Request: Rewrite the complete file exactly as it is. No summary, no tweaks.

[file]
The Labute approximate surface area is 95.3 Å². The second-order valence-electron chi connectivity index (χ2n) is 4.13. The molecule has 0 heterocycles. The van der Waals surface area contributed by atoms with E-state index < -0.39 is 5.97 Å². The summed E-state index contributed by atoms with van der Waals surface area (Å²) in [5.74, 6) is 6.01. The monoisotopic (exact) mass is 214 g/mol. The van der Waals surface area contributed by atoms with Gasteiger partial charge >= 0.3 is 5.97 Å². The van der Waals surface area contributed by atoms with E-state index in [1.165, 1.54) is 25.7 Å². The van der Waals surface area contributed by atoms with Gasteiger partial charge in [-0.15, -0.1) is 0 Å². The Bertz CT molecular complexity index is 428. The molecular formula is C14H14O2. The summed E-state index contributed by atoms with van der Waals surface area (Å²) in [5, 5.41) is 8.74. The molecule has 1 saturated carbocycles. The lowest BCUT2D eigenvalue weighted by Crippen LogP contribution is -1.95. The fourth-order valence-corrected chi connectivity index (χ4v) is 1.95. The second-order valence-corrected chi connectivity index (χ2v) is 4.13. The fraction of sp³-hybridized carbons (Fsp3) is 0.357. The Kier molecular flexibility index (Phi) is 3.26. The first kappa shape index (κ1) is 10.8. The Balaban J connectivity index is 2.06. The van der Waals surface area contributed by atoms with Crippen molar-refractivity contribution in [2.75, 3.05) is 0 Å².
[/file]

The Labute approximate surface area is 95.3 Å². The second-order valence-electron chi connectivity index (χ2n) is 4.13. The molecule has 0 heterocycles. The van der Waals surface area contributed by atoms with E-state index < -0.39 is 5.97 Å². The summed E-state index contributed by atoms with van der Waals surface area (Å²) in [5.74, 6) is 6.01. The monoisotopic (exact) mass is 214 g/mol. The van der Waals surface area contributed by atoms with Gasteiger partial charge >= 0.3 is 5.97 Å². The van der Waals surface area contributed by atoms with E-state index in [1.165, 1.54) is 25.7 Å². The van der Waals surface area contributed by atoms with Gasteiger partial charge in [-0.15, -0.1) is 0 Å². The Bertz CT molecular complexity index is 428. The molecular formula is C14H14O2. The summed E-state index contributed by atoms with van der Waals surface area (Å²) in [5, 5.41) is 8.74. The molecule has 1 saturated carbocycles. The lowest BCUT2D eigenvalue weighted by Crippen LogP contribution is -1.95. The fourth-order valence-corrected chi connectivity index (χ4v) is 1.95. The second-order valence-corrected chi connectivity index (χ2v) is 4.13. The fraction of sp³-hybridized carbons (Fsp3) is 0.357. The Kier molecular flexibility index (Phi) is 3.26. The first kappa shape index (κ1) is 10.8. The Balaban J connectivity index is 2.06. The van der Waals surface area contributed by atoms with Crippen molar-refractivity contribution in [2.75, 3.05) is 0 Å².